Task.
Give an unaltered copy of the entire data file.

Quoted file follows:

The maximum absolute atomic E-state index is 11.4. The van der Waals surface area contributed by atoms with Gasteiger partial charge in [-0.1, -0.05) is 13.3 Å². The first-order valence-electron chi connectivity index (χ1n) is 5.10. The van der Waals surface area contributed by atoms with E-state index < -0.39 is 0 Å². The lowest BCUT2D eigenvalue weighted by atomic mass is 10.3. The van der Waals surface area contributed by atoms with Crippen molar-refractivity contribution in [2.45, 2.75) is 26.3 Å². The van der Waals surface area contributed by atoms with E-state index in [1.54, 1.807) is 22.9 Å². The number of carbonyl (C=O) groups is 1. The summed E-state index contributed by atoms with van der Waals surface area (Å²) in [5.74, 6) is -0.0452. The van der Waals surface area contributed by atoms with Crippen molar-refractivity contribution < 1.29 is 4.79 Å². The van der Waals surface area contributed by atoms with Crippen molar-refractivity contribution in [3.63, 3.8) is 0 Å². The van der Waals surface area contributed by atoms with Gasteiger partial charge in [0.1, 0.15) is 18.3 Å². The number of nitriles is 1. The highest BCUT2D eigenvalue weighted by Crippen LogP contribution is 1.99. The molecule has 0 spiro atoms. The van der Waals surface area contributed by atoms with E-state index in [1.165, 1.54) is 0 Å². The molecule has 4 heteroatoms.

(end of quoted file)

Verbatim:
The maximum absolute atomic E-state index is 11.4. The van der Waals surface area contributed by atoms with Gasteiger partial charge in [-0.1, -0.05) is 13.3 Å². The first-order valence-electron chi connectivity index (χ1n) is 5.10. The van der Waals surface area contributed by atoms with E-state index < -0.39 is 0 Å². The lowest BCUT2D eigenvalue weighted by atomic mass is 10.3. The van der Waals surface area contributed by atoms with Crippen molar-refractivity contribution in [2.45, 2.75) is 26.3 Å². The van der Waals surface area contributed by atoms with E-state index in [1.54, 1.807) is 22.9 Å². The number of carbonyl (C=O) groups is 1. The summed E-state index contributed by atoms with van der Waals surface area (Å²) in [5.74, 6) is -0.0452. The van der Waals surface area contributed by atoms with Crippen molar-refractivity contribution < 1.29 is 4.79 Å². The van der Waals surface area contributed by atoms with Crippen molar-refractivity contribution in [3.63, 3.8) is 0 Å². The van der Waals surface area contributed by atoms with Gasteiger partial charge in [0.1, 0.15) is 18.3 Å². The number of nitriles is 1. The highest BCUT2D eigenvalue weighted by Crippen LogP contribution is 1.99. The molecule has 0 spiro atoms. The van der Waals surface area contributed by atoms with E-state index in [1.165, 1.54) is 0 Å². The molecule has 4 heteroatoms.